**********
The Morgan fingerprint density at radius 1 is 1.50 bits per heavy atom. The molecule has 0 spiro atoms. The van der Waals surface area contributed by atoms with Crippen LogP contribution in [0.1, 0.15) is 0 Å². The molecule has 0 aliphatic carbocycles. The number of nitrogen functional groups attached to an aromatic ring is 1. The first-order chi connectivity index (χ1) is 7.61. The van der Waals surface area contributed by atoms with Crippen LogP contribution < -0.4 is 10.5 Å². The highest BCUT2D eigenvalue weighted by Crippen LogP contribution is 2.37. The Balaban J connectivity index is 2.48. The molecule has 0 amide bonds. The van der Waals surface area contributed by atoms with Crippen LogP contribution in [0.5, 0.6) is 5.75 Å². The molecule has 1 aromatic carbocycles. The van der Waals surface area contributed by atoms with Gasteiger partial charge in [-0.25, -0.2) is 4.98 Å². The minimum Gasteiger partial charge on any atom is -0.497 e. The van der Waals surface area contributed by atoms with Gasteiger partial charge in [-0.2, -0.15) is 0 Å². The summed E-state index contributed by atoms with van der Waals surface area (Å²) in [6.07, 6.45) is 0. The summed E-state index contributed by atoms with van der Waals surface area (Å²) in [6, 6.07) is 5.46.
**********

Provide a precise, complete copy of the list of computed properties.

The Morgan fingerprint density at radius 1 is 1.50 bits per heavy atom. The molecule has 0 spiro atoms. The van der Waals surface area contributed by atoms with Crippen LogP contribution in [0.1, 0.15) is 0 Å². The molecule has 0 aliphatic carbocycles. The number of nitrogen functional groups attached to an aromatic ring is 1. The first-order chi connectivity index (χ1) is 7.61. The van der Waals surface area contributed by atoms with Crippen LogP contribution < -0.4 is 10.5 Å². The highest BCUT2D eigenvalue weighted by Crippen LogP contribution is 2.37. The Balaban J connectivity index is 2.48. The molecule has 0 amide bonds. The van der Waals surface area contributed by atoms with Crippen LogP contribution in [0.5, 0.6) is 5.75 Å². The molecule has 1 aromatic carbocycles. The van der Waals surface area contributed by atoms with Gasteiger partial charge in [-0.25, -0.2) is 4.98 Å². The minimum Gasteiger partial charge on any atom is -0.497 e. The van der Waals surface area contributed by atoms with Gasteiger partial charge in [-0.2, -0.15) is 0 Å². The summed E-state index contributed by atoms with van der Waals surface area (Å²) in [6.07, 6.45) is 0. The summed E-state index contributed by atoms with van der Waals surface area (Å²) in [6, 6.07) is 5.46.